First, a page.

Anyone in business would, I feel, be lying if they said that at some level they weren’t “in it for the money”, but they would also be lying if the said it wasn’t ridiculously hard work, with long hours, unbelievable personal stress, and for the first year or two (at least) very little return.

The media focus, however, has created a generation of entrepreneurs who have the misguided belief that they will become millionaires overnight, and from the first few months of running their business, will be able to enjoy all the trappings of wealth!
The simple fact is, businesses CANNOT grow unless the owners re-invest profits into the infrastructure of the company (whether that be plant, machinery, staff, marketing, and so forth) all of which are costly yet important aspects. If the business owner effectively “rapes” the business of this profit to give themselves a better lifestyle, they are creating a number of massive exposures:

• The business will not have the cash it needs to re-invest in growth.
• The business will not have the cash it needs to ride out changes in market conditions.
• The business will fundamentally not be able to generate a good return for other investors!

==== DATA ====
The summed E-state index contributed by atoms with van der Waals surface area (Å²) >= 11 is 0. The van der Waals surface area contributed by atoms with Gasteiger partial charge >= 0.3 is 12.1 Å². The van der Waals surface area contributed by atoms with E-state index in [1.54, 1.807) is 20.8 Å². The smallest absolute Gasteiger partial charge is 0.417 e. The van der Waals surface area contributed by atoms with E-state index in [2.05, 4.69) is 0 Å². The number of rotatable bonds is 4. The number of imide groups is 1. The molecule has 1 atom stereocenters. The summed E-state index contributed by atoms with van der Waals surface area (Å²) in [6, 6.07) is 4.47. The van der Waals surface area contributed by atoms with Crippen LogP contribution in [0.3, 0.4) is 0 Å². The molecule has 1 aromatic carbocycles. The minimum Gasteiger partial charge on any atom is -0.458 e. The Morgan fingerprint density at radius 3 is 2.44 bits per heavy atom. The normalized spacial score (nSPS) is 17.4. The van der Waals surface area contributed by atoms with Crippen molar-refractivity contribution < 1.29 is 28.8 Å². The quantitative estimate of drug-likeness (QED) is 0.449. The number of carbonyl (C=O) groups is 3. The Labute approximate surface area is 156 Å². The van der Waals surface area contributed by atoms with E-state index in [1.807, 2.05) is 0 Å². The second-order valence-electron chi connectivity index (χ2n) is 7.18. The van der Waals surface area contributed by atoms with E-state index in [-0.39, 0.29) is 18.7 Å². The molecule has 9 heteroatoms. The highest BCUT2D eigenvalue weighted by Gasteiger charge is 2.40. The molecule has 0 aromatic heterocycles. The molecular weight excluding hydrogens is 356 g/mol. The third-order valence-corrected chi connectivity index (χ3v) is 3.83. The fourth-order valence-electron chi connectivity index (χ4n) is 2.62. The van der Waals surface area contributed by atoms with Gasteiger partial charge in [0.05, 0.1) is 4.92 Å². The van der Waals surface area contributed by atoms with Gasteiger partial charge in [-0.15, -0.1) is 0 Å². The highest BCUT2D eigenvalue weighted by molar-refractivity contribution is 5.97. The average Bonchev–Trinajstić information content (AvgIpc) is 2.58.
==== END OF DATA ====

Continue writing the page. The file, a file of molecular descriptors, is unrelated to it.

One of my customers, for example, has a very strong import company. They have been running for over twenty years, and have a few million in the bank The business now has the stability which means the owner(s) are able to enjoy the toys & trappings of their hard work. On the flip side, other businesses I work with, which are barely out of their infancy, see their owners lavishly investing in fast cars, expensive toys, and so forth, leaving the business at (or often below) breakeven. On many occasions, I have seen organisations in the latter scenario crash and burn, whereas, in the former they are able to ride out massive changes in market conditions, and generate LONG TERM returns for owners and investors alike.

Part of the problem is the need to “show face”. With so much focus on wealth throughout every aspect of our lives, from our celebrity & sports-star idols (all on mega money), through to lavish lifestyles on TV, and weekend-millionaire-champagne-culture, the underlying trend is for individuals to measure their own self-worth, on net-worth, which creates a dangerous self-perpetuating cycle of spending outside means, and inevitably adding to the £1TRILLION (yes, trillion, not billion) of consumer debt in the UK.